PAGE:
Thursday, July 7, 2022

Learning from the pizza business

Dairy farmers can learn a lesson from pizza makers, according to Victorian farm adviser John Mulvany from ONFARM Consulting.

“Why own the shop when your business is making pizza?” he asked the Australian Dairy Conference in Warragul.

He backed this up by introducing three farming couples who he said acted more like pizza makers, although they were at different stages along the dairy farmer life curve.

The youngest couple, Michael and Brianna Armstrong, who share farm at Korumburra South in Gippsland, had a A$40,000 overdraft when they married in 2007. They had maxed out their credit cards, running up a A$600 bill they had to pay out of a A$1000 wedding gift from Brianna’s parents, leaving them A$400 to live on for the rest of the week.

Michael worked for a farmer, then his parents in Tasmania, before coming to Gippsland in 2002. He found work on a farm and started a dairy course, ending up as manager of a 1000-cow farm. In 2005 the couple worked on a farm supplying 80 cows and all plant and taking a one-third share of milk income. The next year they moved up to a 50:50 equity arrangement, with both partners owning 250 cows and young stock. The Armstrongs supplied all labour, plant and equipment.

By the 2009/10 season they were milking 510 cows on 160ha and achieving a total combined business return on assets (ROA) of 8.4% and a sharefarming ROA of 20.2%.

They now have net assets of A$970,000 with 63% equity. Their A$1.54 million of assets include a seaside house which was bought with 5% equity and shows a rental return of 7.5%. Their liabilities are A$570,000 compared with a net worth of A$165,000 in 2005.

They are refinancing to allow greater borrowing, with a plan to buy three more houses in similar developments over the next three months. They’re also negotiating an equity share in the farm, and are using separate banks for their housing and farming interests.

Warren and Kerrie Redmond, who farm near Inverloch, came into the dairy industry with no assets in 1989. Warren had previously worked as a diesel mechanic and they’d run an unsuccessful fish and chip shop for 10 months. They took a one-third share in 167 cows, then a one-third share in a larger herd of 180 cows, providing a motorbike and tractor.

They then took a 50:50 share in an underdeveloped farm milking 160 cows, with them providing all the mobile plant and equipment. They leased this farm after seven years and bought 300 cows of their own.

This was followed by leasing another property 16km from Inverloch. The owner later bought two more farms and offered the Redmonds the leases. They now lease almost 1000ha worth A$14m with a milking platform of 486ha, running 900 cows using a conservative stocking rate and simple production system.

They also run 400 beef cattle.

Their net assets include three houses in Inverloch which are giving a return of 5-6%. With other investments including shares worth A$3.34m at the end of 2011, that gave a 65% equity and a 22% ROA. They’ve gained A$145,000/year in each of their 23 years in dairying and now enjoy regular annual holidays as well as planning to step back from the business in 10 years time.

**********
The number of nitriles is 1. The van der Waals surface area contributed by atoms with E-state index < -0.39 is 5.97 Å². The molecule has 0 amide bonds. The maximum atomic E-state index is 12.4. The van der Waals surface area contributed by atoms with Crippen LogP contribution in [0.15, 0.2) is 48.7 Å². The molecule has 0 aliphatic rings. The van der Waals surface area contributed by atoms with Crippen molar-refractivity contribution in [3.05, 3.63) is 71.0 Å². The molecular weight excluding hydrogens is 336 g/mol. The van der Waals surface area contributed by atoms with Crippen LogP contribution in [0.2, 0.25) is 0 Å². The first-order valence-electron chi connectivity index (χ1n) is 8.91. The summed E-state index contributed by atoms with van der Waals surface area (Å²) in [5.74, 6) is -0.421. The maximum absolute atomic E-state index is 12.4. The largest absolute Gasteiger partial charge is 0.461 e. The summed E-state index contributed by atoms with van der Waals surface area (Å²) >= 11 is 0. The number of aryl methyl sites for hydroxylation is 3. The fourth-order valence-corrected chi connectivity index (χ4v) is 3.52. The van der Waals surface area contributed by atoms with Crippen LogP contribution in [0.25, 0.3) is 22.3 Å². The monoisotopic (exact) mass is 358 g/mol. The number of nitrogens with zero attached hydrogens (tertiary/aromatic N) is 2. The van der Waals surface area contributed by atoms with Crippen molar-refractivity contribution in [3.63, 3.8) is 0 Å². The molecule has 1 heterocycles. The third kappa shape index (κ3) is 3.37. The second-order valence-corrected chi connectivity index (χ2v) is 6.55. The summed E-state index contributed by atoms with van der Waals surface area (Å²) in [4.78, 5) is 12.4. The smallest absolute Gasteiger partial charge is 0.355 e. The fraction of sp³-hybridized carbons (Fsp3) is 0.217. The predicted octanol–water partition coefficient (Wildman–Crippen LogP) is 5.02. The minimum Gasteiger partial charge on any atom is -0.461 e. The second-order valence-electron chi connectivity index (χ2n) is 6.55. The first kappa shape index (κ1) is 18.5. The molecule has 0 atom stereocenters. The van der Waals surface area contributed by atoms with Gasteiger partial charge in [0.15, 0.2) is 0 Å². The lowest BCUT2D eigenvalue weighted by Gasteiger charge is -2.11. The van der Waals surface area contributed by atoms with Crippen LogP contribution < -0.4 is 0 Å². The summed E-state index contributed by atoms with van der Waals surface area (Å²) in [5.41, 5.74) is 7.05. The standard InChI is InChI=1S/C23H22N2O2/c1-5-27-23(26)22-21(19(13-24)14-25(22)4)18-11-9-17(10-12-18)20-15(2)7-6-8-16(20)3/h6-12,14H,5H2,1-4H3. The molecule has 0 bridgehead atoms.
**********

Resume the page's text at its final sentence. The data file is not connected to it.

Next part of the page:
Warren said his attitude had altered over the years to the point where he now regarded the property owner’s asset as his own, leading him to paint their house and lay new carpet under an arrangement whereby the couple pay for any items under A$10,000, but over this amount the owner pays. He works 20 hours/week and hasn’t milked a cow for the last three years.

“But I’m on call a lot,” he said. “We did want to be farm owners but our situation is different.”
If he had any cashflow problems he would sell some beef cattle.

Ian and Alice Holloway have taken leasing to a new level as they recently built a new 50-bail dairy on leased land. Ian was a fitter and turner who later worked on his parent’s farm and sharemilked 280 cows while Alice had a career as a tax consultant.

In 2006 they leased the farm next door as the owner wanted to leave dairying. While they had 70 milkers and the same number of young stock they bought a further 200 milkers and 110 young stock from the owners. Drought conditions meant tough times with large quantities of hay having to be bought in.

From milking 400 cows in 2007 they lifted numbers to 440 in 2009 but after the milk price dropped they reduced stock numbers and looked carefully at all inputs. They are now back at 495 cows with Alice imposing a limit of 500.

In 2010 they were meeting resistance from workers to the outdated dairy and vat, so after a 10-year lease was negotiated with the owners they built a new one, which they will sell when they leave the property. They also built a new house on a piece of land they could afford to buy out of cashflow.

Their net assets 18 months ago were A$3.39m with A$397,000 of liabilities, giving A$2.99m net with 88% equity. Their average ROA since they started leasing was 29% with a peak of 41% in 2010/11.

“After leasing land I really question why you would want to own a farm,” Ian said. “It’s putting a noose around your neck for a long time.”


Warren and Kerrie Redmond – no milking but “on call a lot”.

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